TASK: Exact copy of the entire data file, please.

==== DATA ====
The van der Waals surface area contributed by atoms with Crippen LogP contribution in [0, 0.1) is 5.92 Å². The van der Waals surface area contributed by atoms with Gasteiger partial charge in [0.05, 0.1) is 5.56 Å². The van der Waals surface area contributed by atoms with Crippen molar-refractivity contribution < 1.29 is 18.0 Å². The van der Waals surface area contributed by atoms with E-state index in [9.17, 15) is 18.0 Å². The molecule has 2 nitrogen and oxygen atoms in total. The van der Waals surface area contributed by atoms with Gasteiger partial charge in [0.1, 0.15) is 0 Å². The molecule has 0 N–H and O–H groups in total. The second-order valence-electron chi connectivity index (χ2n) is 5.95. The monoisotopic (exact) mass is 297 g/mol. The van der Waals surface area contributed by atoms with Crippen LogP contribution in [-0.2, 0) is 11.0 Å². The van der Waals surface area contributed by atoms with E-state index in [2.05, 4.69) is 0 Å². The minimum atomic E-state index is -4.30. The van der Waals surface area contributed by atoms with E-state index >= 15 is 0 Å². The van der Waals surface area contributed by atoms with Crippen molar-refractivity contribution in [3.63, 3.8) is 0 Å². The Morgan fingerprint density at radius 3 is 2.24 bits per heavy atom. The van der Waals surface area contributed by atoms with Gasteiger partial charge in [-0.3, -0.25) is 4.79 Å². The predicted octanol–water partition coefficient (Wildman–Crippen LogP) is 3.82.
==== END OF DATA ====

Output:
The van der Waals surface area contributed by atoms with Crippen LogP contribution in [0, 0.1) is 5.92 Å². The van der Waals surface area contributed by atoms with Gasteiger partial charge in [0.05, 0.1) is 5.56 Å². The van der Waals surface area contributed by atoms with Crippen molar-refractivity contribution < 1.29 is 18.0 Å². The van der Waals surface area contributed by atoms with E-state index in [9.17, 15) is 18.0 Å². The molecule has 2 nitrogen and oxygen atoms in total. The van der Waals surface area contributed by atoms with Gasteiger partial charge in [0.1, 0.15) is 0 Å². The molecule has 0 N–H and O–H groups in total. The second-order valence-electron chi connectivity index (χ2n) is 5.95. The monoisotopic (exact) mass is 297 g/mol. The van der Waals surface area contributed by atoms with Crippen LogP contribution in [-0.2, 0) is 11.0 Å². The van der Waals surface area contributed by atoms with E-state index in [2.05, 4.69) is 0 Å². The minimum atomic E-state index is -4.30. The van der Waals surface area contributed by atoms with E-state index >= 15 is 0 Å². The van der Waals surface area contributed by atoms with Crippen molar-refractivity contribution in [3.63, 3.8) is 0 Å². The Morgan fingerprint density at radius 3 is 2.24 bits per heavy atom. The van der Waals surface area contributed by atoms with Gasteiger partial charge in [-0.3, -0.25) is 4.79 Å². The predicted octanol–water partition coefficient (Wildman–Crippen LogP) is 3.82.